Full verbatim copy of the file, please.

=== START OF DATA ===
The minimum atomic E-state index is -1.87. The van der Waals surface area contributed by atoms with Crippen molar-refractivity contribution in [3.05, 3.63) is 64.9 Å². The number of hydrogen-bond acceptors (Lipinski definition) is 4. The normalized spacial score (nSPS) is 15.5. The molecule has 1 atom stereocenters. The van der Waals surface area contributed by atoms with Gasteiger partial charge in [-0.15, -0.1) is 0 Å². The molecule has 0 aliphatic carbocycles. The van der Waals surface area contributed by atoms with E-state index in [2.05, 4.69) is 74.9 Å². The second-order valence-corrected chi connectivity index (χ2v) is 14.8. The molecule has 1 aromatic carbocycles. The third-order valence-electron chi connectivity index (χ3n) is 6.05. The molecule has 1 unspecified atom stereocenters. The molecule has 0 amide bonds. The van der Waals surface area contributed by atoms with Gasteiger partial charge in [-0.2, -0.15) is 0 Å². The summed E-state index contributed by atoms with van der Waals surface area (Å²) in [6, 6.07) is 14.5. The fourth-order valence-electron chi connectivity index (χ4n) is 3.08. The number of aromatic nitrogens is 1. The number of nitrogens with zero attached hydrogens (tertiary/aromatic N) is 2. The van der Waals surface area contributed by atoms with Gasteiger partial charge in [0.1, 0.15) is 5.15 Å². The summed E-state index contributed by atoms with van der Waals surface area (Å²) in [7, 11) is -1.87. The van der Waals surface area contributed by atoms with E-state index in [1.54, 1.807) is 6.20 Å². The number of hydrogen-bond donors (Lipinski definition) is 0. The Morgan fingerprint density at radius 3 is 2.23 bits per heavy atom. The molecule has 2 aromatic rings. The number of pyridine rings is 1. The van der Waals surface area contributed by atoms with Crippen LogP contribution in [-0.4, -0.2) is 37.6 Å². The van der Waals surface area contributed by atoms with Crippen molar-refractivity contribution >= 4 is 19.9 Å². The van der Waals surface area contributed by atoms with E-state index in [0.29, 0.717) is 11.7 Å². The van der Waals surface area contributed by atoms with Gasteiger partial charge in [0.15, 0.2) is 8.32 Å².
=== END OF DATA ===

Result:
The minimum atomic E-state index is -1.87. The van der Waals surface area contributed by atoms with Crippen molar-refractivity contribution in [3.05, 3.63) is 64.9 Å². The number of hydrogen-bond acceptors (Lipinski definition) is 4. The normalized spacial score (nSPS) is 15.5. The molecule has 1 atom stereocenters. The van der Waals surface area contributed by atoms with Gasteiger partial charge in [-0.15, -0.1) is 0 Å². The molecule has 0 aliphatic carbocycles. The van der Waals surface area contributed by atoms with E-state index in [2.05, 4.69) is 74.9 Å². The second-order valence-corrected chi connectivity index (χ2v) is 14.8. The molecule has 1 aromatic carbocycles. The third-order valence-electron chi connectivity index (χ3n) is 6.05. The molecule has 1 unspecified atom stereocenters. The molecule has 0 amide bonds. The van der Waals surface area contributed by atoms with Gasteiger partial charge in [-0.2, -0.15) is 0 Å². The summed E-state index contributed by atoms with van der Waals surface area (Å²) in [6, 6.07) is 14.5. The fourth-order valence-electron chi connectivity index (χ4n) is 3.08. The number of aromatic nitrogens is 1. The number of nitrogens with zero attached hydrogens (tertiary/aromatic N) is 2. The van der Waals surface area contributed by atoms with Gasteiger partial charge in [0.1, 0.15) is 5.15 Å². The summed E-state index contributed by atoms with van der Waals surface area (Å²) in [7, 11) is -1.87. The van der Waals surface area contributed by atoms with E-state index in [1.54, 1.807) is 6.20 Å². The number of hydrogen-bond donors (Lipinski definition) is 0. The Morgan fingerprint density at radius 3 is 2.23 bits per heavy atom. The molecule has 2 aromatic rings. The number of pyridine rings is 1. The van der Waals surface area contributed by atoms with Crippen LogP contribution in [-0.4, -0.2) is 37.6 Å². The van der Waals surface area contributed by atoms with Crippen molar-refractivity contribution >= 4 is 19.9 Å². The van der Waals surface area contributed by atoms with E-state index in [0.29, 0.717) is 11.7 Å². The van der Waals surface area contributed by atoms with Gasteiger partial charge in [0.15, 0.2) is 8.32 Å².